★★★★1/2 February 7, 1964 Season 5 Episode 19
If you want to see where we are…HERE is a list of the episodes.
I really like this one a lot. It has a feel of a horror movie because it is somewhat of a ghost story. It’s about an older lady who starts getting calls in the middle of the night. Gladys Cooper is brilliant as Elva Keene in this episode. Elva is confused and frightened by persistent phone calls from an eerie sounding caller.
Gladys also appeared in Nothing in the Dark opposite Robert Redford in the 3rd season. Who else but Rod Serling could take something as simple as an inanimate object, a telephone, and turn it into an element of fear and dread?Highly suspenseful episode with an ironical ending. So who is the caller interrupting elderly Elva’s rest? One typical Twilight Zone trait is here…loneliness. This one will make you hesitant to answer the phone at night.
From IMDB Trivia: The title of Richard Matheson’s original short story is “Long Distance Call”. However, as there was already an episode of The Twilight Zone (1959) with this title, The Twilight Zone: Long Distance Call (1961), the title of this episode had to be changed.
Originally scheduled to air on November 22, 1963, it was preempted by John F. Kennedy’s assassination. In the alternate timeline featured in The Twilight Zone: Profile in Silver/Button, Button (1986) in which JFK’s assassination was prevented, a CBS television announcement is heard: “We will now return to our regular programming” and the theme of The Twilight Zone (1959) is played, a reference to the intended broadcast date of this episode.
Elva’s phone number is KL-5-2368. The K and the L are both the number 5 on the phone dial. “555” is an exchange number commonly thought to be reserved by the phone companies for use by TV and movies in order to prevent prank phone calls to real people. In fact, only 555-0100 through 555-0199 are now specifically reserved for fictional use, and the other numbers have been released for actual assignment.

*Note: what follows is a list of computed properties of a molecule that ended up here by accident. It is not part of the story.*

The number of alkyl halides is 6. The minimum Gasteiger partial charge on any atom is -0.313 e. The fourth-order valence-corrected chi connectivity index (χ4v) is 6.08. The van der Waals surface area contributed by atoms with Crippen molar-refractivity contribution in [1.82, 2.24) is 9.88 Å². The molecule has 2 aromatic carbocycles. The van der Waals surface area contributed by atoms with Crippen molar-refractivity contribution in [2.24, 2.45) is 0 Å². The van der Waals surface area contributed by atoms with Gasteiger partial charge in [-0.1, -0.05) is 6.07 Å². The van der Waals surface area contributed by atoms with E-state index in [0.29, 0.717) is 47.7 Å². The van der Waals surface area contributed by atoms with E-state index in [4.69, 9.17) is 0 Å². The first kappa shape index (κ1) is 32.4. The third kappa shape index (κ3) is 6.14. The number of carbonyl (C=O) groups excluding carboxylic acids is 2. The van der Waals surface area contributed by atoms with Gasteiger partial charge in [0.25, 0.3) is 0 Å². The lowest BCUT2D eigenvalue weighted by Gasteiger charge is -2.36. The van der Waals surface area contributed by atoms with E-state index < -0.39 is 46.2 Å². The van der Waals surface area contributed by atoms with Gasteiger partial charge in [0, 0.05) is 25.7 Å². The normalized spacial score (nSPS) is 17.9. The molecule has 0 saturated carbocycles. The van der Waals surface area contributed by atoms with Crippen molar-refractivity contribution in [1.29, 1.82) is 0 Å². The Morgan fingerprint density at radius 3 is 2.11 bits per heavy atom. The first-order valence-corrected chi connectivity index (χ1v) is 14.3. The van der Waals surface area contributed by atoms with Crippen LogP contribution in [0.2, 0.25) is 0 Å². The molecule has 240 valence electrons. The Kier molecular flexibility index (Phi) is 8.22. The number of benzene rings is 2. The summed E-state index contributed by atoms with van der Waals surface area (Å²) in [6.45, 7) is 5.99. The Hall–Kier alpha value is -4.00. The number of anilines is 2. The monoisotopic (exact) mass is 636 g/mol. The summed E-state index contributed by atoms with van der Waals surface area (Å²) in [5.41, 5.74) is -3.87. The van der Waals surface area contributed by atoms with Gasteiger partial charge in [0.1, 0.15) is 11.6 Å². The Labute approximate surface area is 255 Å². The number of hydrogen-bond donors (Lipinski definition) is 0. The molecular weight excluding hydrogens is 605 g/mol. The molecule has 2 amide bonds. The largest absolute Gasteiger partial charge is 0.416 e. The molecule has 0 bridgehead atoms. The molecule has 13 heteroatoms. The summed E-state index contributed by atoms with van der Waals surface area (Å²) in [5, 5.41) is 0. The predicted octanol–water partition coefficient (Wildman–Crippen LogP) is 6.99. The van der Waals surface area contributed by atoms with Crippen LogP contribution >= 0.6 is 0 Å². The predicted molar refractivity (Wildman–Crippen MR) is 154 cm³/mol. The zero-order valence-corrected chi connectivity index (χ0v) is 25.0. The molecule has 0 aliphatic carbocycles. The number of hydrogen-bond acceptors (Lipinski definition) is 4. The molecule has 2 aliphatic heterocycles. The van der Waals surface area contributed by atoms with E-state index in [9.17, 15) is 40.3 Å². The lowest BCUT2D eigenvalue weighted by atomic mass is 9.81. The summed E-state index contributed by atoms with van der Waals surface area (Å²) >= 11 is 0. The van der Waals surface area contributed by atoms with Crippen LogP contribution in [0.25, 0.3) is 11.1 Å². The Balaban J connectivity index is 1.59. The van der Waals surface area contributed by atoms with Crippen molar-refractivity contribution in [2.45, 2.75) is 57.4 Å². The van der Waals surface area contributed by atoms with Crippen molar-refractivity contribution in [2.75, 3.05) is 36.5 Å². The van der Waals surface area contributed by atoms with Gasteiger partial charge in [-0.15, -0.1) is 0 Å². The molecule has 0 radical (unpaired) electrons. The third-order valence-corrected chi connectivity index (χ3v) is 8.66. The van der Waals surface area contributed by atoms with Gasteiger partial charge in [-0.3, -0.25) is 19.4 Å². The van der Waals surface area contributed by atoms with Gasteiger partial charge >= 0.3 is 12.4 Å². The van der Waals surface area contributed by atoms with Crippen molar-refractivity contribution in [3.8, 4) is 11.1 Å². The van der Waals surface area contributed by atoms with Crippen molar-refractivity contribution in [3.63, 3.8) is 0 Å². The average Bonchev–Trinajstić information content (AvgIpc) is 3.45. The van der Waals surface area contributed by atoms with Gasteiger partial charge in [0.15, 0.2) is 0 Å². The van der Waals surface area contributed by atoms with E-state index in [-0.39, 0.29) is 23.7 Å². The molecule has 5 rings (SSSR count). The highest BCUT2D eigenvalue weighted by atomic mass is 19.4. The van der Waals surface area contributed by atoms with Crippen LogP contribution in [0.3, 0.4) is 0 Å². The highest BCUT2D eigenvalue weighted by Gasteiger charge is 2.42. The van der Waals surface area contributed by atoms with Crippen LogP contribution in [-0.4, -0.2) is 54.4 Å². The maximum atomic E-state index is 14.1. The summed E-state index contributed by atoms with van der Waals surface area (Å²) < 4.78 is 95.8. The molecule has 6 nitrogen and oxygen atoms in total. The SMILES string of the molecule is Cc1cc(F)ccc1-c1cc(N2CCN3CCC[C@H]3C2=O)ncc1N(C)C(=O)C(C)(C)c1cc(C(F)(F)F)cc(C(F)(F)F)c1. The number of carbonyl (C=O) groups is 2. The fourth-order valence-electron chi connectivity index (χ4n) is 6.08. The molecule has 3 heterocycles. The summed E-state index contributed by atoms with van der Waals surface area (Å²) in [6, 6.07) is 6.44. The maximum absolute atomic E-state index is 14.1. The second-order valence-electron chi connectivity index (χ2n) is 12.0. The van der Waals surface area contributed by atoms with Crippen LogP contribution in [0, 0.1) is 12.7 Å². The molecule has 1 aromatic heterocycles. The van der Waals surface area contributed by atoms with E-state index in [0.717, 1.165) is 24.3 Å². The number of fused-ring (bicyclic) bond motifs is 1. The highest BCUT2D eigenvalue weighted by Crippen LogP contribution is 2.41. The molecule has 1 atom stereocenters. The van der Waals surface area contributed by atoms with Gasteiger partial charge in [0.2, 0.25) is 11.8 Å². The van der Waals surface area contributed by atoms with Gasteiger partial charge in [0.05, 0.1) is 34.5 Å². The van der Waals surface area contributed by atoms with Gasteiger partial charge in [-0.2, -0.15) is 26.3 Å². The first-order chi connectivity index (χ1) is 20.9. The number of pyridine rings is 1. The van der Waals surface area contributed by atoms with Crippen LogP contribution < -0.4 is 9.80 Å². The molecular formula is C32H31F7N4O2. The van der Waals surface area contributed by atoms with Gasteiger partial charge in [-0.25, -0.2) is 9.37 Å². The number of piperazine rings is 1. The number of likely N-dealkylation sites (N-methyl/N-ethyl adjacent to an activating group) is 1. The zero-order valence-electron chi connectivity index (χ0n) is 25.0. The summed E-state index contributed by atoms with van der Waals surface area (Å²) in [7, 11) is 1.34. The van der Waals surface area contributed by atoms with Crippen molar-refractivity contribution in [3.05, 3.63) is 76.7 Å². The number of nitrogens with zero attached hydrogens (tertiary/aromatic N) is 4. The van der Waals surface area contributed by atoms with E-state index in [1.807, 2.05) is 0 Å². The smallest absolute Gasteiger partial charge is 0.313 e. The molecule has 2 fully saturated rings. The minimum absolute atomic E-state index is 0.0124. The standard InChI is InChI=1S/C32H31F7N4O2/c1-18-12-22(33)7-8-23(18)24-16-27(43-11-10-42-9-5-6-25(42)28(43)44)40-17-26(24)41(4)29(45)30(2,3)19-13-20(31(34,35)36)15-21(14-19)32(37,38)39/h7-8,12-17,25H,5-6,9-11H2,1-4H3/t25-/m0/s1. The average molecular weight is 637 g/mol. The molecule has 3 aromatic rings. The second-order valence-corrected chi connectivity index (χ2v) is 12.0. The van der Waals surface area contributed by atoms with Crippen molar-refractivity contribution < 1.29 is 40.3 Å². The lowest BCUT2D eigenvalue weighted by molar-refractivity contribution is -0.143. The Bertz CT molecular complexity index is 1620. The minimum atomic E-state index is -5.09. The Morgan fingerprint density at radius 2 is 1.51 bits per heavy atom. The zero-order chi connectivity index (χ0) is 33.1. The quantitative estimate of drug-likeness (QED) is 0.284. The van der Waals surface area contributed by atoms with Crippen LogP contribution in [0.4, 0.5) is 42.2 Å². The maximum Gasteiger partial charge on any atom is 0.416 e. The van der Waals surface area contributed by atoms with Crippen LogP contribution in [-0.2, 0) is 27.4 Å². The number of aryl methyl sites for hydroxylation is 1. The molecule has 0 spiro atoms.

On the day that this episode was first aired (February 7, 1964), The Beatles arrived in the United States in preparation for their first appearance on The Ed Sullivan Show (1948): The Ed Sullivan Show: Meet The Beatles (1964).
This show was written by Rod Serling and Richard Matheson
Rod Serling’s Opening Narration:
Miss Elva Keene lives alone on the outskirts of London Flats, a tiny rural community in Maine. Up until now, the pattern of Miss Keene’s existence has been that of lying in her bed or sitting in her wheelchair, reading books, listening to a radio, eating, napping, taking medication—and waiting for something different to happen. Miss Keene doesn’t know it yet, but her period of waiting has just ended, for something different is about to happen to her, has in fact already begun to happen, via two most unaccountable telephone calls in the middle of a stormy night, telephone calls routed directly through—the Twilight Zone.
The elderly Elva Keene is not too happy when she begins receiving phone calls in the middle of the night. At first the calls are little more than static and her complaints to the local telephone operator, Miss Finch, seem to go unheeded. Over time however, she begins to hear a man’s voice but out of fear, tells whoever it is to go away. When Miss Finch reports they’ve found the problem, Elva visits the site only to realize the identity of the caller, and that regardless of anything she’s said, desperately wants the calls to continue.
Rod Serling’s Closing Narration:
According to the Bible, God created the Heavens and the Earth. It is man’s prerogative—and woman’s—to create their own particular and private Hell. Case in point, Miss Elva Keene, who in every sense has made her own bed and now must lie in it, sadder, but wiser, by dint of a rather painful lesson in responsibility, transmitted from the Twilight Zone.
Rod Serling … Narrator (voice) (uncredited)
Gladys Cooper…Elva Keene
Nora Marlowe…Margaret Phillips
Martine Bartlett…Miss Finch